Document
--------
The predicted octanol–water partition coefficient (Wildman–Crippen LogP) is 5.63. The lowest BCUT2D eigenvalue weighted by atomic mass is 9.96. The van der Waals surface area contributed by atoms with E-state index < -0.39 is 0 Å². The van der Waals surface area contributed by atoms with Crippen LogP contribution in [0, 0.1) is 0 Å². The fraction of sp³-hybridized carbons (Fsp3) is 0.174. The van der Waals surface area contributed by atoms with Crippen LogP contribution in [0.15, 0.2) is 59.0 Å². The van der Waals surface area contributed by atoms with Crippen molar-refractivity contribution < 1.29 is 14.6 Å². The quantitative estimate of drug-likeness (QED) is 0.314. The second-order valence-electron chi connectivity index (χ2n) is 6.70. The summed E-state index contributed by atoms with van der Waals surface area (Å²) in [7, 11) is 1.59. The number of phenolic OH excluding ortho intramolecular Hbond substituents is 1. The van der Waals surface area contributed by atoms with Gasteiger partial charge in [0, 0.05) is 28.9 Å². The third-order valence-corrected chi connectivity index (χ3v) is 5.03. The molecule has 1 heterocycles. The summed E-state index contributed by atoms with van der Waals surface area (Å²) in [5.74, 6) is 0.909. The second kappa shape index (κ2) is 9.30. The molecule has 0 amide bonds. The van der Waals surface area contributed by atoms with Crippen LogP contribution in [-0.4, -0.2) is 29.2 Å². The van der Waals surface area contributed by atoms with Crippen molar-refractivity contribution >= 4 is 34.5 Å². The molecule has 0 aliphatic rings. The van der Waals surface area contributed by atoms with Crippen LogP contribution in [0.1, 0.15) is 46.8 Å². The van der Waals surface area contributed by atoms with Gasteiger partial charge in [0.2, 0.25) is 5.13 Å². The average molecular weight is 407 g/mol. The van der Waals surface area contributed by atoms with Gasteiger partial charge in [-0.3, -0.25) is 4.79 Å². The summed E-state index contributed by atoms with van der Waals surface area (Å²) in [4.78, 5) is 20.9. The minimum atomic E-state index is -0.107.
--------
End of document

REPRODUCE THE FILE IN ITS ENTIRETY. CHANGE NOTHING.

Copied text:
The predicted octanol–water partition coefficient (Wildman–Crippen LogP) is 5.63. The lowest BCUT2D eigenvalue weighted by atomic mass is 9.96. The van der Waals surface area contributed by atoms with E-state index < -0.39 is 0 Å². The van der Waals surface area contributed by atoms with Crippen LogP contribution in [0, 0.1) is 0 Å². The fraction of sp³-hybridized carbons (Fsp3) is 0.174. The van der Waals surface area contributed by atoms with Crippen LogP contribution in [0.15, 0.2) is 59.0 Å². The van der Waals surface area contributed by atoms with Crippen molar-refractivity contribution < 1.29 is 14.6 Å². The quantitative estimate of drug-likeness (QED) is 0.314. The second-order valence-electron chi connectivity index (χ2n) is 6.70. The summed E-state index contributed by atoms with van der Waals surface area (Å²) in [7, 11) is 1.59. The number of phenolic OH excluding ortho intramolecular Hbond substituents is 1. The van der Waals surface area contributed by atoms with Gasteiger partial charge in [0, 0.05) is 28.9 Å². The third-order valence-corrected chi connectivity index (χ3v) is 5.03. The molecule has 1 heterocycles. The summed E-state index contributed by atoms with van der Waals surface area (Å²) in [5.74, 6) is 0.909. The second kappa shape index (κ2) is 9.30. The molecule has 0 amide bonds. The van der Waals surface area contributed by atoms with Crippen LogP contribution in [-0.4, -0.2) is 29.2 Å². The van der Waals surface area contributed by atoms with Crippen molar-refractivity contribution >= 4 is 34.5 Å². The molecule has 0 aliphatic rings. The van der Waals surface area contributed by atoms with Crippen LogP contribution in [0.1, 0.15) is 46.8 Å². The van der Waals surface area contributed by atoms with Gasteiger partial charge in [0.2, 0.25) is 5.13 Å². The average molecular weight is 407 g/mol. The van der Waals surface area contributed by atoms with Gasteiger partial charge in [-0.3, -0.25) is 4.79 Å². The summed E-state index contributed by atoms with van der Waals surface area (Å²) in [4.78, 5) is 20.9. The minimum atomic E-state index is -0.107.